Started by wilder, November 01, 2011, 01:54:56 AM
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Quote from: HEFILMBryan Forbes is an underrated director, almost forgotten today for a string of well reviewed films that ended with this one. The good reviews did that is. Perhaps at the time the direction seemed "overboard" but by today's standards of course it is merely stylish. It features lots of interesting camera angles, almost like a Joseph Losey film at times visually, and a lot of well written dialog.Caine is very good. He played a series of almost expressionless villains and near-villains in the late 1960's. This role is one of those, crook who falls for the wrong woman, deals but he totally sells it. Even the tone of his voice is different than you'd expect. He also gets to display both surprise and rage towards the end which gives the character more of a place to go than in the more highly regarded say Harry Palmer films and the soon to be made and good but over rated GET CARTER. He really makes the film work.The odd character relationships also help a great deal as does John Barry's music. Fans of his probably know the main robbery scene is inter cut with a specially composed piece of pseudo classical music he wrote and which the scene was edited to later. It's a fascinating sequence and not like anything else Barry ever composed and worth watching for any fan of film music, meaning music in a film connected and interacting with it, not just as a CD to buy and enjoy. The whole score has a touch of the Spanish setting the film lushly invokes. You do have to ignore the lyrics and slightly heard it before nature of the Title song.This is not an action crime film, more of a corrupted souls and the crimes they commit type of approach with an interesting Spanish setting. It's disguised film noir with realistic occasionally funny dialog and cool oddball sinister angles and editing choices that maybe play better today than at the time. Well worth watching, but good luck finding it.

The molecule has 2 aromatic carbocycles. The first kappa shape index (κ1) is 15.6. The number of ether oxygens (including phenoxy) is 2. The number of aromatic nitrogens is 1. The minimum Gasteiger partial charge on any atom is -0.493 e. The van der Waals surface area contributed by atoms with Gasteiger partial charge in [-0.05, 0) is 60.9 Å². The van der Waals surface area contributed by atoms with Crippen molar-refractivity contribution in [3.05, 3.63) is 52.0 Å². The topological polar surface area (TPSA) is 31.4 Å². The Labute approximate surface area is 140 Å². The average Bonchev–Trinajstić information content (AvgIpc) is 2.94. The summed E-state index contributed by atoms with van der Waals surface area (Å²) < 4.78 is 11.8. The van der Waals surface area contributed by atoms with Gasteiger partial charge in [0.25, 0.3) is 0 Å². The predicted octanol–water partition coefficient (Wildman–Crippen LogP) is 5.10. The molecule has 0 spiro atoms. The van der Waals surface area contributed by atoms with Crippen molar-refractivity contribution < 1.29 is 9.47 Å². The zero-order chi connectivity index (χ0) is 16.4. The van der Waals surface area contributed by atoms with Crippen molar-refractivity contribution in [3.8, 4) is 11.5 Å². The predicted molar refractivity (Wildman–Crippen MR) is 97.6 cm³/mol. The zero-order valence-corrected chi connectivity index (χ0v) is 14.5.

Quote from: KickstarterMy name is Benjamin Solovey, and thanks to the support of Kickstarter backers like yourself, I had the pleasure of restoring Manos: The Hands of Fate from the surviving 16mm elements. It's now available on Blu-ray and DVD.With your help, I'll next be overseeing a full 4K restoration of the classic B-Movie "The Atomic Brain", also known as "Monstrosity", from the original 35mm camera negative.In the process, we'll compile supplemental material about the circumstances of the film's creation, and create a documentary about its director, Joseph V. Mascelli, ASC, one of the most influential yet unknown cinematographers in film history.About The Director:A highly active member of the American Society of Cinematographers in his day, Mascelli learned his craft at a time when camera crew from the silent era were not only still alive, but still working: his collaborator on the second edition ASC Manual had shot 1914's The Perils of Pauline.Mascelli himself began as a cinematographer in the Armed Forces, and would shoot countless miles of newsreel and training footage before moving into TV and Film. Due to the ephemeral and anonymous nature of much of his work, a true survey of his credits has never been made.He would become best known for condensing the collective knowledge of his field into one concise, informative book, 1965's The 5 C's of Cinematography, that is still used to teach students the visual vocabulary of film. Mascelli's book makes the case for the democratization of film teaching, urges readers to push the boundaries of the rules (the sixth "C", he writes, is "Cheating") and fosters the easy discussion of what was once very specialized, even unspoken knowledge. It's still in print today, and could be considered his most enduring contribution to filmmaking.Our documentary will help paint a picture of Mascelli and the era in which he was working, an uneasy time when Corman and Cleopatra coexisted, a transitional decade that would give way to the "New Hollywood" of the 1970's. As one of the old guard looking to teach the new, how did Mascelli's educational work persist through the decades? In looking to the past, we might even find some good advice for the future.ASC Manual: Second Edition, 1966About "The Atomic Brain":A year and change before The 5 C's of Cinematography was completed, Mascelli's name was conspicuously absent from the poster of Monstrosity. This B-Movie tells the story of Hetty March, a rich, somewhat vampiric old woman who conspires with a scientist to transfer her brain into a younger body through atomic fission. March employs three women in her mansion while she decides which one to kill and replace. Soon, a rejected candidate's brain is swapped with a cat's, causing her to eat a mouse and climb onto the roof.Throughout, two other failed experiments, a zombie woman and a Moreau-esque dog man, loom nearby as if refugees from another movie. The situation deteriorates until the mansion, as well as March's plans, are obliterated in a bright atomic blast.Monstrosity, in fact, had been directed by Mascelli in 1958 until funding abruptly fell through. Hastily finished by its producers in 1963, sleazily advertised (see above), re-titled The Atomic Brain on dreary-looking 16mm prints, rarely presented in its intended widescreen aspect ratio, destined to land on Mystery Science Theater 3000, the film was never given much attention. Yet, despite all obstacles, Mascelli's original footage is directed and shot with a professionalism and a keen visual sense that stands out from the reshoots. Even in his one foiled attempt at directing a feature film, he proved that the principles he'd write about in "The 5 C's" did not discriminate based on budget.Monstrosity, AKA The Atomic Brain would be Mascelli's only directorial credit, and an incomplete one at that. But now, the original 35mm camera negative has been recovered, and with it comes a razor-sharp black and white image for both cult movie fans and students of cinematography to enjoy for the first time.Public Domain Version4K Sample Scan, Full AperatureThe film's public domain status has long made it a staple of bargain bin DVDs, sourced from muddy VHS transfers that drop many low-key scenes into total darkness. It also has discouraged major distributors, who would never be able to fully own the results, from investing in a proper video transfer for the film. We, the public that own it, now have an opportunity to restore The Atomic Brain in full 4K resolution, and make this once-obscure "Monstrosity" available in a condition far better than it's ever been seen.